A Roth IRA (named after former Delaware senator William Roth) is a type of retirement account where you pay the taxes BEFORE you deposit the money. Then when you retire, you can withdraw that money TAX FREE! You might be thinking, “Why would I want to pay taxes now? That’s future me’s problem!” Well, the reason is that (hopefully) in the future you’ll be making more money and thus be in a higher tax bracket, so say you start your Roth IRA in high school or college, and you pay the taxes when you’re younger and broker, they’ll be at a lower rate than if you’d pay when you’re old and wealthy. Just something to consider.
A SEP IRA or Simplified Employee Pension is a type of IRA an employer or self-employed person can establish. They can include employer contributions and may have higher deposit limits than standard IRAs and 401(k)s..
Keep in mind that IRAs have yearly limit contributions. But also know you can trade stocks within your IRAs, but until you have a lot of experience, it’s best to just put money in and let it ride!
***OH AND THE MOST IMPORTANT THING ABOUT IRAs!!!! *****
Don’t forget to actually INVEST your money!!
I’ve heard horror stories about people who were contributing to their IRAs for years and had no idea they had to actually invest it in stocks!! And IRA is just like a brokerage account, if you just let the cash sit there it’s not making you any money!!
What are dividends? They’re basically free money!!
Dividends are a way for a company to share some of its earnings with its investors— after-all, you are a shareholder of the company, what better way to say thanks than to share the wealth! Dividends are also a way for company’s to coax investors to buy and hold their stock instead of trading it. Dividends are typically referred to by their annual price or percentage but at commonly paid out quarterly. Here’s an example for $MRK:
So for every share of $MRK that you own by the ex-dividend date, you’ll get $0.65 each quarter! It might not sound like a lot but trust me it adds up quickly, especially when you begin to accumulate a large number of shares over time and reinvest that dividend by dripping it back into the stock. This small amount of money compound over time. As Warren Buffet famously said:
“Compound interest is the eighth wonder of the world. He who understands it, earns it … he who doesn’t … pays it.”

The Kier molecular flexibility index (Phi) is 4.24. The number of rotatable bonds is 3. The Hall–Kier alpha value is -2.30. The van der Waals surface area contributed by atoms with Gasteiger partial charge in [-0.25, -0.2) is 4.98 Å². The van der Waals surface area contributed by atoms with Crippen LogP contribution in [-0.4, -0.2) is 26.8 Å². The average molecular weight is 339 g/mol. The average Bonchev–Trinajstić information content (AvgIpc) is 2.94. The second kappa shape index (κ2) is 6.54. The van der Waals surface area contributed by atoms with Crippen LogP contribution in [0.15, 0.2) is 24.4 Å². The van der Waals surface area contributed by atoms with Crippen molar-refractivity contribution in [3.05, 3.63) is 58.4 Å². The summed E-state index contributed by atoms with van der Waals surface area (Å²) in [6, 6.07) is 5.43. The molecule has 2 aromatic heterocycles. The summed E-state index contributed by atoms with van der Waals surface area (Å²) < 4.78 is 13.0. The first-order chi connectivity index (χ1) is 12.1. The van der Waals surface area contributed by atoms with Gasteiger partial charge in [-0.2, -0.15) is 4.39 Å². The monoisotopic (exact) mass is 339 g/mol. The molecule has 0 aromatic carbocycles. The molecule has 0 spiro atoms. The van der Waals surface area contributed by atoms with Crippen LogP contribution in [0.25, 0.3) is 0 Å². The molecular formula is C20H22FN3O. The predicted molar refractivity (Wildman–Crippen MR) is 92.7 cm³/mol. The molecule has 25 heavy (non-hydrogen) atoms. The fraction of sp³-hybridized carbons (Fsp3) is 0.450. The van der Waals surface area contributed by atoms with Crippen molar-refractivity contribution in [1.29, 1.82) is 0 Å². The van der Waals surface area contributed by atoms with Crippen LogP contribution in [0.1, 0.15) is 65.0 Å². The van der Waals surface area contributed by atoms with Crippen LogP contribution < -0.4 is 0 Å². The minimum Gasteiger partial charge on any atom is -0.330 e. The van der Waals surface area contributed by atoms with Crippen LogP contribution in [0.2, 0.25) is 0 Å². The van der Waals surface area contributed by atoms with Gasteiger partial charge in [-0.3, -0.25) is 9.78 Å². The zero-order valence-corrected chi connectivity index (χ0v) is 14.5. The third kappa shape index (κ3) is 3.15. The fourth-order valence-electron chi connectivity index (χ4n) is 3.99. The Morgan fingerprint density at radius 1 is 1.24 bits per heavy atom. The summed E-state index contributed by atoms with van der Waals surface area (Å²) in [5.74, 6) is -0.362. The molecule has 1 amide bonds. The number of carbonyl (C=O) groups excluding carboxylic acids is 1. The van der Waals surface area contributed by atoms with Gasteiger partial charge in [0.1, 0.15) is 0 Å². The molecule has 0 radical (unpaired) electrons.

So what is this ex-dividend date I speak of? That’s the deadline date by which you have to be holding shares of that stock for the dividend to pay out that quarter — typically the ex-dividend date is few weeks before the payment date. This ensure that people aren’t just buying the stock the day before a dividend payment and then selling it the day after. The declaration date is the date in which the board announces the upcoming dividend info.
Okay, cool, so what is this DRIP reinvesting you mentioned? Basically with dividends, you have two options of where they go — either into your account as cash or you can select to auto-reinvest them back into the stock. These small amounts “drip” back in and continue to compound over time. You can set Drip globally over all stocks in your account or select the On/Off setting for each position individually. I personally set them globally to automatic Drip.
Here’s how to Enable your DRIP settings:
One important thing to note is that NOT EVERY company elects to pay dividends. Some prefer to reinvest its earning back into the company. Ironically, Warren Buffet’s company Berkshire Hathaway ($BRK/A and $BRK/B) does not pay dividends.
ETFs and Mutual Funds
By now I should hope you know what ETFs (Exchange Traded Funds) and Mutual Funds are, but if not here’s a super quick definition — They’re basically funds which contain a bundle of stocks that you can buy shares of at a lower cost than buying each of the stocks individually. This allows for diversification without the need to buy a bunch of individual stocks. The main difference between an ETF and a Mutual Fund is that ETFs are generally passively managed and Mutual Funds are actively managed. This results in Mutual Funds having a higher expense ratio aka a percentage fee charged to you for the work they’re doing managing the fund.
Funds are often grouped by themes or sector — for example Green Energy Funds, 5G Tech Funds, Growth Funds, Dividend Funds, S&P Tracking Funds, Precious Metals Funds, E-Sports Funds, the list goes on and on… This is helpful if you have thoughts or research leading you to believe a certain area of investing might prove to be very profitable in the future.